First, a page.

It took the Proteas just 60 overs to take 16 wickets on day three and beat Sri Lanka by an innings and 118 runs for a three-Test whitewash at the Wanderers.
It was as good a bowling effort by the four-strong pace attack as you will see, and better batsmen than the Sri Lankans would have struggled against that power, pace and precision.
The demoralised visitors resumed their innings on 80-4, but after 17 overs in 90 minutes’ play, they were being invited to follow on, 295 runs behind.
There was a token stand, led by Dimuth Karunaratne, who worked his way to 50 before being bowled by an unplayable delivery from Kagiso Rabada, but the 26 from Upal Tharanga and 24 from Kusal Mendis were the next best offerings.
No one could really put up a defence against that attack, especially as it was backed up by some marvellous moments in the field.
None was more spectacular than the effort by Faf du Plessis, leaping high at second slip to take a one-handed catch to dismiss Angelo Matthews off Duanne Olivier in their second innings.
The gods were against Mathews, for he had been dismissed by a similarly amazing catch by De Kock in the morning session; the keeper diving to his right to snaffle the low catch just in front of Hashim Amla at first slip.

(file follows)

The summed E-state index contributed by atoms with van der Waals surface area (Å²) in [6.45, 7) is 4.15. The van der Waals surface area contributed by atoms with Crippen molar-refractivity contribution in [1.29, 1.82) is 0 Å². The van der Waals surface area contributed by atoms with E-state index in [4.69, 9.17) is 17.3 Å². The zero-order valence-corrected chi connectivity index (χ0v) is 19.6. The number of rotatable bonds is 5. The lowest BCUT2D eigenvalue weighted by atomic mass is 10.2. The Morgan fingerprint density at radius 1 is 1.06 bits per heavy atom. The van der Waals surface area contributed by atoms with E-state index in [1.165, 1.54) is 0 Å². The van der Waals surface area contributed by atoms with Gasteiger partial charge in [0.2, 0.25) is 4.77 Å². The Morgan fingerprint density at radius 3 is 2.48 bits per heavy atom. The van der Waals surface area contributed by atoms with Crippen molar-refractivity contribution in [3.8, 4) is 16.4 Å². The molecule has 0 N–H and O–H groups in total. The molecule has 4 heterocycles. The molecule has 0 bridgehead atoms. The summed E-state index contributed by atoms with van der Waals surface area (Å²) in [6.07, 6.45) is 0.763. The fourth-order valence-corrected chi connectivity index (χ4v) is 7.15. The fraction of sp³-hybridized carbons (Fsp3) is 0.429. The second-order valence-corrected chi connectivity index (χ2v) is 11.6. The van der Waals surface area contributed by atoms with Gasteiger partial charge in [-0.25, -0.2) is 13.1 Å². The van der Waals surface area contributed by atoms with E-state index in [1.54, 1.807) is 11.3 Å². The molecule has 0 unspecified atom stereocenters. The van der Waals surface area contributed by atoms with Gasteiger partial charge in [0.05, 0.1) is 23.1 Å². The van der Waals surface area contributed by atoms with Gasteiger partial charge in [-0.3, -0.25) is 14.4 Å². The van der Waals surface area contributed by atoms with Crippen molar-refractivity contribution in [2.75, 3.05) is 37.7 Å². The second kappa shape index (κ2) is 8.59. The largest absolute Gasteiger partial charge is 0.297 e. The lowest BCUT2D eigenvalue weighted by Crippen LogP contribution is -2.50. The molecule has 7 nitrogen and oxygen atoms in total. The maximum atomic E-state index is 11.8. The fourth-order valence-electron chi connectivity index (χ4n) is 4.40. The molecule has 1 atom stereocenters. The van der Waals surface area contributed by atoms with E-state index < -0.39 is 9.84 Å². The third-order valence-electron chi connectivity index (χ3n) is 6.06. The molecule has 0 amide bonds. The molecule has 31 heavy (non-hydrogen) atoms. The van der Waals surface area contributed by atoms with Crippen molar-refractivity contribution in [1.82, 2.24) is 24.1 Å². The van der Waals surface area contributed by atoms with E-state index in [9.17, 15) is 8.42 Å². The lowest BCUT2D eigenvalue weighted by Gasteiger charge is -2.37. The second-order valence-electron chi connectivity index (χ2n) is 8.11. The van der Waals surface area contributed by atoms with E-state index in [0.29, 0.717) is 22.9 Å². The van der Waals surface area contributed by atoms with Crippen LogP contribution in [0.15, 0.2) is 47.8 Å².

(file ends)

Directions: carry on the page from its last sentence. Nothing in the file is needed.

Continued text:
There was another supreme moment when a sprinting JP Duminy took a catch coming over his shoulder to dismiss Tharanga, who skied one off Wayne Parnell.
On the day, Parnell and Olivier took the honours. Parnell picked up 6-89 over the two innings and Olivier 5-57, a wonderfully effective debut by the Knights.
Kagiso Rabada and Vernon Philander had set the ball rolling with two wickets apiece in the first innings on the evening of day two, and they finished with 5-94 and 4-61 in the match, respectively.
Olivier deserved his reward. In the first innings he removed Rangana Herath with a pace-bowler’s dream delivery. It just kept rising at the hapless batsman, which he could only fend off to Stephen Cook at short leg. His second was more prosaic, angled away from Tharanga to find the edge on its way to Dean Elgar at third slip. As too was his third, Dhanajaya de Silva taken by Du Plessis with a low chance. But all were from top-class deliveries which forced the batsmen to play.
The bowling all round was of the highest quality, even though the wicket did not provide as much spiteful movement as it did on the morning of day two, when South Africa were rolled out.
Photo: Lee Warren/Gallo Images